In the UK, the pig industry is leading the way in the adoption of welfare outcome measures as part of their farm assurance scheme. The welfare outcome assessment (WOA), known as Real Welfare, is conducted by the farmers’ own veterinary surgeon. For the first time, this has allowed the pig industry to evaluate welfare by directly assessing the animal itself and to document the welfare of the UK pig industry as a whole. Farmer perspectives of the addition of a welfare outcome assessment to their farm assurance scheme have yet to be explored. Here, we investigate how the introduction of the Real Welfare protocol has been perceived by the farmers involved, what value it has (if any), whether any practical changes on farm have been a direct consequence of Real Welfare and ultimately whether they consider that the welfare of their pigs has been improved by the introduction of the Real Welfare protocol. Semi-structured interviews with 15 English pig farmers were conducted to explore their perceptions and experiences of the Real Welfare process. Our findings fall into three key areas: the lived experience of Real Welfare, on-farm changes resulting from Real Welfare and suggested improvements to the Real Welfare process as it currently stands. In all the three areas, the value farmers placed on the addition of WOA appeared to reflect their veterinary surgeon’s attitude towards the Real Welfare protocol. If the vet was engaged in the process and actively included the farmer, for example through discussion of their findings, the farmers interviewed had a greater appreciation of the benefits of Real Welfare themselves. It is recommended that future similar schemes should work with veterinary surgeons to ensure their understanding and engagement with the process, as well as identifying and promoting how the scheme will practically benefit individual farmers rather than assuming that they will be motivated to engage for the good of the industry alone. Retailers should be encouraged to use Real Welfare as a marketing tool for pig products to enhance the perceived commercial value of this protocol to farmers.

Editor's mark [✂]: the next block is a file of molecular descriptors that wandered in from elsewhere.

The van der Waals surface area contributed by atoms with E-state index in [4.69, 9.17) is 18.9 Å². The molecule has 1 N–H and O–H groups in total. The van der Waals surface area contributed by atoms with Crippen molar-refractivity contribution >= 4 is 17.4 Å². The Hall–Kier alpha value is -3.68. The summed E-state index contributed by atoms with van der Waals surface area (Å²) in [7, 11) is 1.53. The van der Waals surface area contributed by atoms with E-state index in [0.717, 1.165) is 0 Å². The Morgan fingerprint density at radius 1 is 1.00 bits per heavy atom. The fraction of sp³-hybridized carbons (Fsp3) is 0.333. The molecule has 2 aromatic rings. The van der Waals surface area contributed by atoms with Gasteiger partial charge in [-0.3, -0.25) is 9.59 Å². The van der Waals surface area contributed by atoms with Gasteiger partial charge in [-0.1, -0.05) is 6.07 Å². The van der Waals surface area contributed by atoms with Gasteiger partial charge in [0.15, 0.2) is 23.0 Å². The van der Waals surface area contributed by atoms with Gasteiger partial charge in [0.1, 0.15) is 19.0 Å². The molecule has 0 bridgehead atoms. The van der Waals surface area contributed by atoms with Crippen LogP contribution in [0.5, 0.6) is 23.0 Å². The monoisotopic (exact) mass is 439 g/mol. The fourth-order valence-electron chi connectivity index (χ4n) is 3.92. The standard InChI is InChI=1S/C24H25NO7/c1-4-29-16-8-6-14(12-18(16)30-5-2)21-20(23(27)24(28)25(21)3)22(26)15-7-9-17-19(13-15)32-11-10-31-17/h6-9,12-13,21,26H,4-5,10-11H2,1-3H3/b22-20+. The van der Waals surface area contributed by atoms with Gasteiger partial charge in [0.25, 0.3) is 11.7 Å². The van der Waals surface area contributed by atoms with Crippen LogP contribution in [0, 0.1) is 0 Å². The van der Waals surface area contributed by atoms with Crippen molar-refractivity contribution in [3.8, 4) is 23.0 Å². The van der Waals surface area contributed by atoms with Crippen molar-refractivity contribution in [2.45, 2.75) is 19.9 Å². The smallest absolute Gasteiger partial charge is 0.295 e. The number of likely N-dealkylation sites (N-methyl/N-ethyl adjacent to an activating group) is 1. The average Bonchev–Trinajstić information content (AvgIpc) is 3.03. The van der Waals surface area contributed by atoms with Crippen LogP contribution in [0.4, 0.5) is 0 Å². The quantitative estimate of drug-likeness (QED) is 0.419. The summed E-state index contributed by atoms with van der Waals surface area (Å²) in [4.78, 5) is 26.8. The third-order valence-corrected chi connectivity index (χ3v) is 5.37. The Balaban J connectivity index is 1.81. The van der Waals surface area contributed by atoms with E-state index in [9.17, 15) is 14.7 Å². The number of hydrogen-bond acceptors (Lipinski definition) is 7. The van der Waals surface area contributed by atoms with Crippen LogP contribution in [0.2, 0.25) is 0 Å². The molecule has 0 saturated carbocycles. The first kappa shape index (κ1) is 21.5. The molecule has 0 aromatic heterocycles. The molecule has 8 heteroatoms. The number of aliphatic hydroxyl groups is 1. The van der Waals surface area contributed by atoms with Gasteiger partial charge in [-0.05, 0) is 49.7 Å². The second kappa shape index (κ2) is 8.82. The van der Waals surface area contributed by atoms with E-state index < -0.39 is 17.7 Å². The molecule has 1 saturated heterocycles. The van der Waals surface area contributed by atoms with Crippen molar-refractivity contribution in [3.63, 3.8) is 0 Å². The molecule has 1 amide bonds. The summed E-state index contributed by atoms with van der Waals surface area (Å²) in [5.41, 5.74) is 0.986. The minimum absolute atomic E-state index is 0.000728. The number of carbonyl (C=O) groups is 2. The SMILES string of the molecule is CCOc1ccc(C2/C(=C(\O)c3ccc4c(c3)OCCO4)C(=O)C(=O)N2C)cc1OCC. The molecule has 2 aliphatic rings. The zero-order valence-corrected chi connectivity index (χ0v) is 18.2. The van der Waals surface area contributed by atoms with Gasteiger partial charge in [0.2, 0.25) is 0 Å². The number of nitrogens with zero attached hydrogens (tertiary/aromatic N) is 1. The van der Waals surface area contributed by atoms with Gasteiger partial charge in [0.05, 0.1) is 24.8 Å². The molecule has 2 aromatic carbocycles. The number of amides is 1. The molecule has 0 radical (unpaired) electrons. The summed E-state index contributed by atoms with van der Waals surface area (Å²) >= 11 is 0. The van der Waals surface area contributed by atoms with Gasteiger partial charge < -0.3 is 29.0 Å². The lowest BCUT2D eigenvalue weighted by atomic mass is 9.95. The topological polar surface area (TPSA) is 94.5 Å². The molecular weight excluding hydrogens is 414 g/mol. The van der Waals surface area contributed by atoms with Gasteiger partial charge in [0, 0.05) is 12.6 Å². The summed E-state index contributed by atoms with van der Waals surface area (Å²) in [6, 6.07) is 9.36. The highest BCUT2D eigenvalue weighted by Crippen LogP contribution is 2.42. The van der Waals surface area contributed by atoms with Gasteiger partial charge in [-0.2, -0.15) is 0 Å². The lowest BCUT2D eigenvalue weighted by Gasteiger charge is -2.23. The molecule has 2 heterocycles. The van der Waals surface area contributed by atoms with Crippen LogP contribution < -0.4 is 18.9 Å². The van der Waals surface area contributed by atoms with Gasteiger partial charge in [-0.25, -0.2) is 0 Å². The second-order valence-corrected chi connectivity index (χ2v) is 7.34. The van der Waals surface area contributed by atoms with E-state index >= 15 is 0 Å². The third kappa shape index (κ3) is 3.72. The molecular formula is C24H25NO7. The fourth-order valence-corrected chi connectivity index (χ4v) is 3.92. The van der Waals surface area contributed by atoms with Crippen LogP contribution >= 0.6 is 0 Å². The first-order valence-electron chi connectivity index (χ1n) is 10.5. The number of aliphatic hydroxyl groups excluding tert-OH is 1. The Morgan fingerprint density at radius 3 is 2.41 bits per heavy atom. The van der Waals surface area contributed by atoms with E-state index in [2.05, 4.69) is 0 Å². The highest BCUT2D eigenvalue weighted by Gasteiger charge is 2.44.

Piglet mortality has a negative impact on animal welfare and public acceptance. Moreover, the number of weaned piglets per sow mainly determines the profitability of piglet production. Increased litter sizes are associated with lower birth weights and piglet survival. Decreased survival rates and performance of piglets make the control of diseases and infections within pig production even more crucial. Consequently, selection for immunocompetence becomes an important key aspect within modern breeding programmes. However, the phenotypic recording of immune traits is difficult and expensive to realize within farm routines. Even though immune traits show genetic variability, only few examples exist on their respective suitability within a breeding programme and their relationships to economically important production traits. The analysis of immune traits for an evaluation of immunocompetence to gain a generally improved immune response is promising. Generally, in-depth knowledge of the genetic background of the immune system is needed to gain helpful insights about its possible incorporation into breeding programmes. Possible physiological drawbacks for enhanced immunocompetence must be considered with regards to the allocation theory and possible trade-offs between the immune system and performance. This review aims to discuss the relationships between the immunocompetence of the pig, piglet survival as well as the potential of these traits to be included into a breeding strategy for improved robustness.